The games were some of the most tedious parts of the project. As meticulous as the building process was the game ports were even more strenuous at times. Aside from mapping button presses to the correct actions in the code we ran into problems with directory accessing and asset expansion in Pygame. However, this is discussed more thoroughly in the problems section. So we ported all configurations and assets to our files systems and got everything operating at about 80% efficiency. We had to add a few calls for certain functionality such as escape calls to exit the games without crashing the whole program. Once added we implemented in a menu system which funtioned just fine but we needed a front end for it. We decided to go with a JSON front end to make everything look a little more user friendly since a text based menu may be hard to navigate with joysticks and buttons. Once we had all of this we were ready to present the final product.
Illustration 4: Outline Of Station and The Underside Picture
This would not have been a semester project with some major hiccups along the way. First, it took us a good portion of our first meeting to figure out how to install the OS on the Pi. Since now of us had ever worked on something like this we were inexperienced and had to follow many tutorials on how to do so. Before we could get the OS on the Pi a SD card reader died and we had trouble troubleshooting that problem. We also tried the OS RetroPi but unfortunately while it would have made our lives easier it wouldn’t work very effectively with our Python codes. Once we had the OS on the Pi we noticed our second problem. Porting the screen resolution onto the Pi became a bit of a task when it came to the 8 inch monitor. It took Zack about 2 hours to get that all straightened out mostly due to the fact that he didn’t know about the config.txt document in boot directory. To do this you have to enable overscan and manually stretch the image using overscan_:left, right, up, and down. Once we stretched that image to correct dimensions we noticed that the image was very tiny and not playable between 2 players. We then just started using random monitors till one came in in the mail and the process restarted.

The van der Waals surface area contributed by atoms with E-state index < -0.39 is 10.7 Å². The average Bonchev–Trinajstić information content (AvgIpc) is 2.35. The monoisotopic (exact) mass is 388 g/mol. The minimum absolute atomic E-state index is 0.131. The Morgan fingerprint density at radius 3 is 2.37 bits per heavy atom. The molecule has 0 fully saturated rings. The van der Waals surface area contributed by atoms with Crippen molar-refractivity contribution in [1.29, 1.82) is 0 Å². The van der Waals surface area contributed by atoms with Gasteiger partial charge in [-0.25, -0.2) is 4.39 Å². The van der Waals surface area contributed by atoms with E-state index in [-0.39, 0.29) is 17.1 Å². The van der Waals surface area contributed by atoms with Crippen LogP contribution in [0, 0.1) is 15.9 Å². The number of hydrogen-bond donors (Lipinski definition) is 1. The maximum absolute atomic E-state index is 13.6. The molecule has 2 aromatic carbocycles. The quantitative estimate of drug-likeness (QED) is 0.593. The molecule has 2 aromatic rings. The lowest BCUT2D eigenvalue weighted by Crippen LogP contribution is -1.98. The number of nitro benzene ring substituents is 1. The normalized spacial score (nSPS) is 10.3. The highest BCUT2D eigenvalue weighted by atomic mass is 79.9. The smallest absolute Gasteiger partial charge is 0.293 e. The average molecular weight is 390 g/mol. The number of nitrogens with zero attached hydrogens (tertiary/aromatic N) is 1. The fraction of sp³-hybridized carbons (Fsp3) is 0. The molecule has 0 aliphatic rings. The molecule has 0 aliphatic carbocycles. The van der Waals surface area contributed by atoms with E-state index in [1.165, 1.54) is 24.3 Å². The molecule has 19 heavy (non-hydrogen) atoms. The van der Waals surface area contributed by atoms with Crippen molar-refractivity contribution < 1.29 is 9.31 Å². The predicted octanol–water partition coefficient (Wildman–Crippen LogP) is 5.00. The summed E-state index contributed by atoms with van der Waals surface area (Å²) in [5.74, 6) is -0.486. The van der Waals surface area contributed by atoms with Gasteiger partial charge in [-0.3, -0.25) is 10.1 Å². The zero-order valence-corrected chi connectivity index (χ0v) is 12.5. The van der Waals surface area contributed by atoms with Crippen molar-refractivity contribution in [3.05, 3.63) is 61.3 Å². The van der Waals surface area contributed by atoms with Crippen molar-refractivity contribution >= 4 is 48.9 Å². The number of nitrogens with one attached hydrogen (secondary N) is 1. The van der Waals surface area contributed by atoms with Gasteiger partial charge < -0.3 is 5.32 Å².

Once we had all of our resolution problems handled we started trying to port the games. This was a slow process since not everyone’s games would exit gracefully. We had to catch multiple bugs in the code before we even started fixing asset sizes. Once we had done the initial troubleshooting we had some issues when we went to full screen. Full screen caused problems with asset sprite not expanding, game fields not expanding, and counters, scoreboard, etc not being in the correct positions. After sorting all of this out we still had some problems with assets not binding correctly to directory locations. We had to redo some of the file structures just to get the assets to work correctly.
Lastly, we were trying to get our menu to come up on the start of the boot process. First we did this through the rc.local file and just ran a python script to execute the menu. This wouldn’t work because the OS details weren’t loaded yet so we would error terminate on boot. So after fixing our boot problem on another computer we then made a shell file that would execute the code directly after booting. This produced our menu correctly but would layer the menu too soon and the OS would boot behind it. This meant that when we loaded up the games it would open in the background behind the menu and would give part control to the executing code and little control to the menu. We would then have to go into the terminal mode of X-light and kill all running Python processes. We decided to scrap the auto-run menu on boot shortly after due to time constraints and hardware research.